Silver and Small: What's New on the Screen?

Silver and Small: What's New on the Screen? 





Sports movies have been done before. We’ve seen the athlete who learned that winning isn’t everything. We’ve seen the team lose the big game, then go on to win the bigger game. We’ve even seen movies about coaches, rather than players themselves, equipment managers, families touched by sports, and even dogs who play sports, but we have never seen a film like Creed III.
Boxing is a simple sport at its core. Obviously there are wrinkles to it, the same as any sport. Football seems simple at its surface, but even a casual fan can observe the intricacy of 11 separate battles being waged in five second increments for two hours straight. Boxing, on the other hand, can be filmed and told simply in a story. The original Rocky films were, although iconic, largely simple, and easy to follow and enjoy. The Creed franchise is hardly inaccessible, but it takes a more complex overtone, choosing to reflect the uncertainty and strife of the time.
Creed III can be read as a post-western, which is to say that the protagonist, Adonis Creed (Michael B. Jordan), has stepped out of his role as the hero and gunslinger, and chosen a life free of the trials and tribulations he faced as a younger man. When the inevitable dark-horse riding antagonist, Damian Anderson (Jonathan Majors), begins his boxing career, unlike Creed, he fights to kill. Anderson needs to win because his life depends on the belt, because without it, he’s only a criminal. That lust and hate turns him into exactly the character Adonis has spent his entire arc trying to outrun, and facing his old friend in the ring is exactly the poetry that makes Michael B. Jordan such a phenomenal actor (and, for the first time, director).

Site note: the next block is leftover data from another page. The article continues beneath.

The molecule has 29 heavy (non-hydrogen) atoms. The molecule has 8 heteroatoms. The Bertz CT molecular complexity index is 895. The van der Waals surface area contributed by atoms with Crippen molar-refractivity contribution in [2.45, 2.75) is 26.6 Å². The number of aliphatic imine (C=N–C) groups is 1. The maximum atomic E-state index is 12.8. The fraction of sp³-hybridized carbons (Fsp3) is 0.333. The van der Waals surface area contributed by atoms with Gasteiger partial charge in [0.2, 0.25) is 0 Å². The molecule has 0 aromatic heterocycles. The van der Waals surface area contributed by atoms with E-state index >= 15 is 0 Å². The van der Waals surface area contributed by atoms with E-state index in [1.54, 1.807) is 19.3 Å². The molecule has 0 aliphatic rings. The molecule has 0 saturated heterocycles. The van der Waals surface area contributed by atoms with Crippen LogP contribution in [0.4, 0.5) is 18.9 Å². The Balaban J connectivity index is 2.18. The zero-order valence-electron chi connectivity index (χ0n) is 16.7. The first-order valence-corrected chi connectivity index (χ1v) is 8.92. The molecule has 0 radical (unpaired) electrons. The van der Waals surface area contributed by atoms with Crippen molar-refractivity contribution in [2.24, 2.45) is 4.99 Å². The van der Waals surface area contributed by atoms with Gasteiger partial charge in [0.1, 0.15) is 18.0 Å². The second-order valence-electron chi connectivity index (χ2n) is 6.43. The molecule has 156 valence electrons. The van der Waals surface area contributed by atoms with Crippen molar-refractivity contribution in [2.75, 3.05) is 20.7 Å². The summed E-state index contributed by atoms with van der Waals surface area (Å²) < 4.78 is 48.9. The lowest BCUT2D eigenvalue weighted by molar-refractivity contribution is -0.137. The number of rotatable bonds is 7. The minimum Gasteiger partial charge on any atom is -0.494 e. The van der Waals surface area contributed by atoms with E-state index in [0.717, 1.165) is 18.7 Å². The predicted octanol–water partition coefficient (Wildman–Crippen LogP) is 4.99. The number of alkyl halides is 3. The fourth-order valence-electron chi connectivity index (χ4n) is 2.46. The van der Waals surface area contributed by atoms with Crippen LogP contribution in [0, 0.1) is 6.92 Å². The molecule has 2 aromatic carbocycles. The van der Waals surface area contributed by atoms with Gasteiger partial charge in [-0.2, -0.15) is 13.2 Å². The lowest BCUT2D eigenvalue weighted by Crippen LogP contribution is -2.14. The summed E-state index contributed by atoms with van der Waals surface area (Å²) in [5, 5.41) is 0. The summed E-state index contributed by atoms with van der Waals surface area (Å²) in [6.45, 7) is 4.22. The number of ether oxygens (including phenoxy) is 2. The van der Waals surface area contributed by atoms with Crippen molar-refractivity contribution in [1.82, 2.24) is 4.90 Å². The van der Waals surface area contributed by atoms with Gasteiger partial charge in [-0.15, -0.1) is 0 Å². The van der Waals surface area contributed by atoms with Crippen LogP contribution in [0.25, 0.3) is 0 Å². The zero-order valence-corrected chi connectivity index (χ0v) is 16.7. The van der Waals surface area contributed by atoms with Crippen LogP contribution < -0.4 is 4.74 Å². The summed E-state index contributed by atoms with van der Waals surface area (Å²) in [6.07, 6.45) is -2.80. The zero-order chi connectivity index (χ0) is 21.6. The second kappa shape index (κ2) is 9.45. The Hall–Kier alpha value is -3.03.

In Creed, Adonis faces up to the potential and destiny within him, taking his father Apollo’s name and legacy, bursting onto the scene as an elite championship contender. Creed II saw the fight of Adonis to preserve his father’s legacy, along with Rocky Balboa’s as he fights the son of the infamous Ivan Drago, Viktor. After facing the weight of his father’s legacy, Adonis must, in the finale to a near-perfect trilogy, fight to become the man he’s spent so many years trying to hide from. In the only possible metaphor for the shift, Adonis stops boxing, and starts fighting.
Rocky Balboa is hardly mentioned in Creed III. Sylvester Stallone’s lack of say and influence in the film reflects the fact that the franchise has a soul of its own, and is no longer only the brainchild of the 20-something Italian who once sold his own dog in order to star in his own movie. In Jordan’s directorial debut, Creed III hits harder than any movie you’ve seen this year. It’s the best underdog story since The Blind Side, the best look at black culture and family dynamics since Remember the Titans or Glory Road, and the most triumphant sports film since Rocky itself.
Don’t run to the theaters, drive ­ – ideally the speed limit, but sometimes art simply cannot wait. Creed III is worth every minute of your time, and is easily the film of the year so far.
Lars Andersen grew up in Stockholm. He attended Milbank schools and was an active member of the forensics teams. He now attends the University of Mississippi (Ole Miss), where he writes for the college newspaper and hosts a radio show. 


Grant County Review

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